UFC Owner Dana White LOSES $1 Million Bet on Jermain Taylor

Taylor vs Pavlik Dana White betDana White has always been a gambling man, he even lives in Las Vegas, but September of 2007 was the first time he had ever made a bet of $1,000,000.

Outside of owning and running the UFC, Dana is best known as a high stakes casino player, but on this occasion, he wagered his money on a sports bet.

A young fighter named Jermain Taylor was defending his WBO and WFC middleweight titles against Kelly Pavlik, and Dana thought there was no way he would lose.

It’s plain to see why, too.

Taylor was undefeated in his career at this point, and had already defended his belts successfully four times, so Dana White watched confidently from his holiday in Cabo, Mexico.

It seemed to be going well for Taylor too, but after a good start things went badly wrong, and Dana ended up losing his bet, which, according to him, also ruined his holiday.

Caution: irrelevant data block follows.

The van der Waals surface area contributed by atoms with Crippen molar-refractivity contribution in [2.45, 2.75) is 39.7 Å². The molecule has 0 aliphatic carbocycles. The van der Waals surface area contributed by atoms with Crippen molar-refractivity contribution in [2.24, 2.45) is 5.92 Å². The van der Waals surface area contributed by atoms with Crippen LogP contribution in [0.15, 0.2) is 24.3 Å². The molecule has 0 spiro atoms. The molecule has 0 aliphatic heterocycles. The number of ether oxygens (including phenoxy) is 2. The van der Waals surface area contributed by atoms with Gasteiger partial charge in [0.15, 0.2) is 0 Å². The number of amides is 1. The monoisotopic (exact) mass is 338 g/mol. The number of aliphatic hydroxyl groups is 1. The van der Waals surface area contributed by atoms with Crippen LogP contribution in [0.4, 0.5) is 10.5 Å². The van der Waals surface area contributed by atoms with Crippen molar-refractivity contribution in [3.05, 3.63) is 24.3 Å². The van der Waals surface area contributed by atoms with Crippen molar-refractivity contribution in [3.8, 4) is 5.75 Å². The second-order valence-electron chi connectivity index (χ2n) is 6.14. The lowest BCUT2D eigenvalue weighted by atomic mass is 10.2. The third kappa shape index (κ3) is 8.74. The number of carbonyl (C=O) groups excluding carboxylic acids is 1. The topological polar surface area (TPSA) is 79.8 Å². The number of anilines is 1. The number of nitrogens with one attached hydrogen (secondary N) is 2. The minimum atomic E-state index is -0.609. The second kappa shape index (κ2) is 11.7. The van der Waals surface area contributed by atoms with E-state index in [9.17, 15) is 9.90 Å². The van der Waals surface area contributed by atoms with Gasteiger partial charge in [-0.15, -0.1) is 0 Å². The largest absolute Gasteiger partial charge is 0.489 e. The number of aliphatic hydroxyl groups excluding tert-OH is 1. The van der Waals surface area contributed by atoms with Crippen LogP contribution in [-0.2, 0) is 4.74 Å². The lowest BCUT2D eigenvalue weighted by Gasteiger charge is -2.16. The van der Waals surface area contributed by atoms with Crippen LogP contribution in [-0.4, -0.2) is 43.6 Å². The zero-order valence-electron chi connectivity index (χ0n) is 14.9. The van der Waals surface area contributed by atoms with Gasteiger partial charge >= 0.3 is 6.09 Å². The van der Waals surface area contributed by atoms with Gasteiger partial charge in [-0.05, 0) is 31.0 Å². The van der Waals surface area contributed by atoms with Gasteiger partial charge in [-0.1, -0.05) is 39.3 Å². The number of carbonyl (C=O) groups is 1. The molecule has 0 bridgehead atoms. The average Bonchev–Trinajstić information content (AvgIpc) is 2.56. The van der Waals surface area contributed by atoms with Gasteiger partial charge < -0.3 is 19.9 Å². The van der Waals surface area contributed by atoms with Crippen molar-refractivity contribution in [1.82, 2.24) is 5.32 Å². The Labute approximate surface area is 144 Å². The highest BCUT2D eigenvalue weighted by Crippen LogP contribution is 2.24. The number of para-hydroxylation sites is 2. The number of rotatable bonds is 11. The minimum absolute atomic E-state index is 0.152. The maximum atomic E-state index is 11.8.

I’m don’t feel too sorry for him, he could still afford to book another one, but it left a sour taste in the UFC boss’s mouth. He has since said that he hates betting on sports, although it hasn’t stopped him doing so again.

How the Bet was Lost

The first round was an exciting one, with both fighters landing some good shots and Kelly utilising his signature jab cross on a number of occasions, catching Taylor out.

Taylor gave as good as he got though, and came out aggressively in the second round, knocking Pavlik knocked down. Taylor had broken through the Ohio born boxer’s defence and unleashed a flurry of punches that should have put the match to bed.

Pavlik somehow managed to recover though, climbing back to his feet and surviving until the bell to make it to round 3.

During the next few rounds, it’s fair to say that most people would have called the fight even, although Taylor was ahead on the scorecards, and you could see both fighters learning the others’ tricks and trying to counter them.

It was a great fight, with both men doing well at different points, but then came round 7.

After absorbing a powerful one two that should never have got through, Taylor looked wobbly, and Pavlik pounced on his disorientated opponent. Taylor was forced into the corner, only half able to defend himself, as Pavlik finished him off with a couple of combinations and the referee stepped in to end the fight.

I reckon White’s head was probably hurting just as much as Jermaine Taylor’s the morning after, when he woke up to remember he had just lost $1 million backing an undefeated world champion.